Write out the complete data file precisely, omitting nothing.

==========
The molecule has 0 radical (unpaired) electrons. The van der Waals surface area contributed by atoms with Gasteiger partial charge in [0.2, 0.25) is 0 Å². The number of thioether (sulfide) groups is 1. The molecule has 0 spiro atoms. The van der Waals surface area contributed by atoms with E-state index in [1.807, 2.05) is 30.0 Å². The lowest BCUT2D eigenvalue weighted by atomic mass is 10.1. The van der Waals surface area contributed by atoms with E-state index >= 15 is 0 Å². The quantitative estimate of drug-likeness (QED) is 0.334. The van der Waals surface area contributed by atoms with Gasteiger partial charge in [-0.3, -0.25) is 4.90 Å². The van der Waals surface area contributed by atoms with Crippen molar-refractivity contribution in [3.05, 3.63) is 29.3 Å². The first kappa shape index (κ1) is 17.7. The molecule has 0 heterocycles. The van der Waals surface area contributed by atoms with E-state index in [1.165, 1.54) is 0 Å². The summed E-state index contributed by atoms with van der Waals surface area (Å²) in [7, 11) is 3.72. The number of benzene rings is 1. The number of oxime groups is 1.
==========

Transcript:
The molecule has 0 radical (unpaired) electrons. The van der Waals surface area contributed by atoms with Gasteiger partial charge in [0.2, 0.25) is 0 Å². The number of thioether (sulfide) groups is 1. The molecule has 0 spiro atoms. The van der Waals surface area contributed by atoms with E-state index in [1.807, 2.05) is 30.0 Å². The lowest BCUT2D eigenvalue weighted by atomic mass is 10.1. The van der Waals surface area contributed by atoms with E-state index >= 15 is 0 Å². The quantitative estimate of drug-likeness (QED) is 0.334. The van der Waals surface area contributed by atoms with Gasteiger partial charge in [-0.3, -0.25) is 4.90 Å². The van der Waals surface area contributed by atoms with Crippen molar-refractivity contribution in [3.05, 3.63) is 29.3 Å². The first kappa shape index (κ1) is 17.7. The molecule has 0 heterocycles. The van der Waals surface area contributed by atoms with E-state index in [1.165, 1.54) is 0 Å². The summed E-state index contributed by atoms with van der Waals surface area (Å²) in [7, 11) is 3.72. The number of benzene rings is 1. The number of oxime groups is 1.